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Some Are Smart, Others Smarting

October 07, 2000|STEVE SPRINGER

Despite the best efforts of Commissioner Paul Tagliabue to maintain parity, working toward the day when two 8-8 teams will meet in the not-so-Super Bowl, the smart guys are finding a way to rise and the not-so-smart are falling.


* Mike Martz, coach of the St. Louis Rams (5-0). Up until a year ago, any Ram coach who told his players they could be undefeated after five games, as Martz did, would have been drug-tested.

Now people are wondering if the Rams will ever lose.

He has gotten credit here before for demanding high standards, but Martz, showing some smartz, deserves credit this week for demanding nothing. He told his players after Week 2 that if they remained unbeaten for three more games, they wouldn't have to show up at all this week, their open date.

"A week off is unheard of in the NFL," St. Louis tight end Roland Williams said.

So is scoring 30 or more points in 11 consecutive games, an NFL record. Or averaging 505.4 yards and 43.4 points a game as the Rams are.

By sending the players home, Martz avoids the nagging injuries that occur in practice, enables his players to return refreshed and rested for the battles ahead and maintains a positive mental outlook.

Remember, this is a team that threatened mutiny two seasons ago because the players felt former coach Dick Vermeil was pushing too hard in practice.

Besides, what was Martz going to do, work on making the Rams better?

As it is, Tagliabue is trying to figure out how to break them up.

* Dennis Green, coach of the Minnesota Vikings (4-0). When quarterback Randall Cunningham replaced injured Brad Johnson, they said Green was gambling with an over-the-hill quarterback.

When Jeff George replaced Cunningham, they said Green was gambling with an erratic quarterback.

When Daunte Culpepper replaced George, they said Green was gambling with an untested quarterback.

Wrong, wrong, wrong.

Green has won with all of them. The explosiveness of receiver Randy Moss has something to do with it. So does the reliability of receiver Cris Carter.

But most of all, the credit must go to the manner and methods of Green, who has consistently produced excellence on the field despite his sometimes stormy relationship with previous ownership.

What more could an owner want?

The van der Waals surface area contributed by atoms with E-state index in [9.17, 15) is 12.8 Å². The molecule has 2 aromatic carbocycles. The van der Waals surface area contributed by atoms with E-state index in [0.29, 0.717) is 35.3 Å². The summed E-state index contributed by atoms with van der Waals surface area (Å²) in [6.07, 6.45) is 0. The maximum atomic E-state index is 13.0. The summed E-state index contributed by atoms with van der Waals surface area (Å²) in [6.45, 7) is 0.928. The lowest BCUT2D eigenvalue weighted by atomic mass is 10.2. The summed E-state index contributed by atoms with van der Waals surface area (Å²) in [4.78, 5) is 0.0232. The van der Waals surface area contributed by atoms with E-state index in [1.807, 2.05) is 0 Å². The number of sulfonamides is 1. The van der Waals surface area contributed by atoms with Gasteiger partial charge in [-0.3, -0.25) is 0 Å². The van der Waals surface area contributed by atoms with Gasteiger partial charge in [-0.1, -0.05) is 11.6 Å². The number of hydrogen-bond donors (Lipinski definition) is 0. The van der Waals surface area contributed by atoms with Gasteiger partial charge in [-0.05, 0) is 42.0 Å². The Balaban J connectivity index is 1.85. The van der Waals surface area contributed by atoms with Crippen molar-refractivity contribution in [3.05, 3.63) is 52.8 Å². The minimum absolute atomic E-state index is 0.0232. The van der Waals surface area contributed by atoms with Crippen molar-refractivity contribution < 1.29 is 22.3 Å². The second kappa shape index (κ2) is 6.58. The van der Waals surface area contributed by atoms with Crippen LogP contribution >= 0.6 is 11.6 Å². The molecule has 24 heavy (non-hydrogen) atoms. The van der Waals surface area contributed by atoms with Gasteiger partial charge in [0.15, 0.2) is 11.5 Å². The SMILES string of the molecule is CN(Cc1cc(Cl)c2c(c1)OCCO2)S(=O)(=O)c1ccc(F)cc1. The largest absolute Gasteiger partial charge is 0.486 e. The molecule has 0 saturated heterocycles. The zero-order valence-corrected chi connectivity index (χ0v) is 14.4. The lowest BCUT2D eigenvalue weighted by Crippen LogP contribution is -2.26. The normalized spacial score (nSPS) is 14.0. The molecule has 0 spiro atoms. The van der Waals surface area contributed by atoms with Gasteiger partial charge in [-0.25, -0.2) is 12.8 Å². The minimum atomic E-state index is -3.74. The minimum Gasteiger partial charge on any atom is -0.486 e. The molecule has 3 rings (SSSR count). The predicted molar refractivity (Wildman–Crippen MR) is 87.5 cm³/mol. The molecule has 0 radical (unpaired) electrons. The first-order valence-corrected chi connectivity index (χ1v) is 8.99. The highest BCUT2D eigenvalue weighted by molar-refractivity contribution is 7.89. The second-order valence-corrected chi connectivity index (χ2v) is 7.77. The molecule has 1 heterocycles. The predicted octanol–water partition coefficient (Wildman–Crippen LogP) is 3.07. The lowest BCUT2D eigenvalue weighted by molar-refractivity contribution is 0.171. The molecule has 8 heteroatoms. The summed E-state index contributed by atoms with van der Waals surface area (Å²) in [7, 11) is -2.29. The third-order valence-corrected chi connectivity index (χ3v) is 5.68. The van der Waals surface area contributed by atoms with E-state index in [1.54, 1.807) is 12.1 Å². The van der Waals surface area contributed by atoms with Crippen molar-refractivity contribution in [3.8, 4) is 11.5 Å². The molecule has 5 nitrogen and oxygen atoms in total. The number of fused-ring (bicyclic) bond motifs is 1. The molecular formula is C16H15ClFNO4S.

A Super Bowl berth might be nice.

As well as Green has done in the regular season, he has only made it as far as the conference championship once in eight seasons, losing there to the Atlanta Falcons after his Vikings went 15-1 in the 1998 regular season.

Smart from July to December, Green has been dumbfounded by January.

* Bill Parcells, director of football operations for the New York Jets (4-0). Winning thanks to key mistakes by the opposition and key plays of their own in the fourth quarter, the Jets have been called lucky.

Isn't it amazing how luck seems to follow Parcells wherever he goes, whatever position he takes?


* George Seifert, coach of the Carolina Panthers (1-3). Seifert was smart enough to successfully follow football's then-reigning genius, Bill Walsh, in San Francisco where Seifert led the 49ers to two Super Bowl victories.

Of course, he had quarterbacks named Joe Montana and Steve Young to lead those teams, and an offensive coordinator named Mike Shanahan for the second Super Bowl win.

Seifert hasn't looked as smart in Carolina, where his struggles with the offense resulted in the resignation this week of offensive coordinator Bill Musgrave.

"I know that there are times when I'm not the easiest guy in the world to live with, or deal with," Seifert told the Associated Press. "I'm fairly passionate about this business and I pretty much say what's on my mind and go from there, but I was certainly surprised and disappointed he resigned."

Maybe Musgrave just wasn't smart enough to work for Seifert.

* Dan Reeves, coach of the Atlanta Falcons (2-3). When he couldn't win a Super Bowl with John Elway at quarterback, Reeves was considered dumb.

When he got to the Super Bowl with Chris Chandler at quarterback, Reeves was considered brilliant.

Now, with running back Jamal Anderson struggling to come back from an injury and the Falcon offensive line in disarray, Reeves' brilliance has dimmed again.

Such is life in the NFL, where today's genius is tomorrow's goat.

Just ask Walsh. Or Jimmy Johnson.


Anybody who has watched Pittsburgh Steeler Coach Bill Cowher, himself a former coaching genius, has surely cowered at one time or another after watching Mt. Cowher erupt, his face contorted in anger, words spewing from his mouth like hot lava at some ill-advised move by one of his players.

There aren't many moves more ill-advised than the one pulled by Pittsburgh rookie receiver Plaxico Burress on Sunday against the Jacksonville Jaguars. After catching a pass and holding on as he stumbled to the ground, Burress arose in triumph and spiked the ball, perhaps trying to emulate his hero, Terrell Owens.

At least Owens, still the leader in the clubhouse for this year's Tasteless Taunts Award, scored before he strutted around on the Cowboy logo two weeks ago. Not only hadn't Burress scored, he hadn't even been touched by a Jaguar. So when he spiked the ball, alert Jacksonville defender Danny Clark picked it up and ran 44 yards.

Fortunately for Burress, Jacksonville didn't score on that play or the subsequent drive and didn't win, the Steelers prevailing, 24-13, for their first victory.

Can you imagine what Cowher would have done to Burress if his brain-lock play had cost the Steelers the game?

Getting scalded by hot lava is not a pleasant experience.

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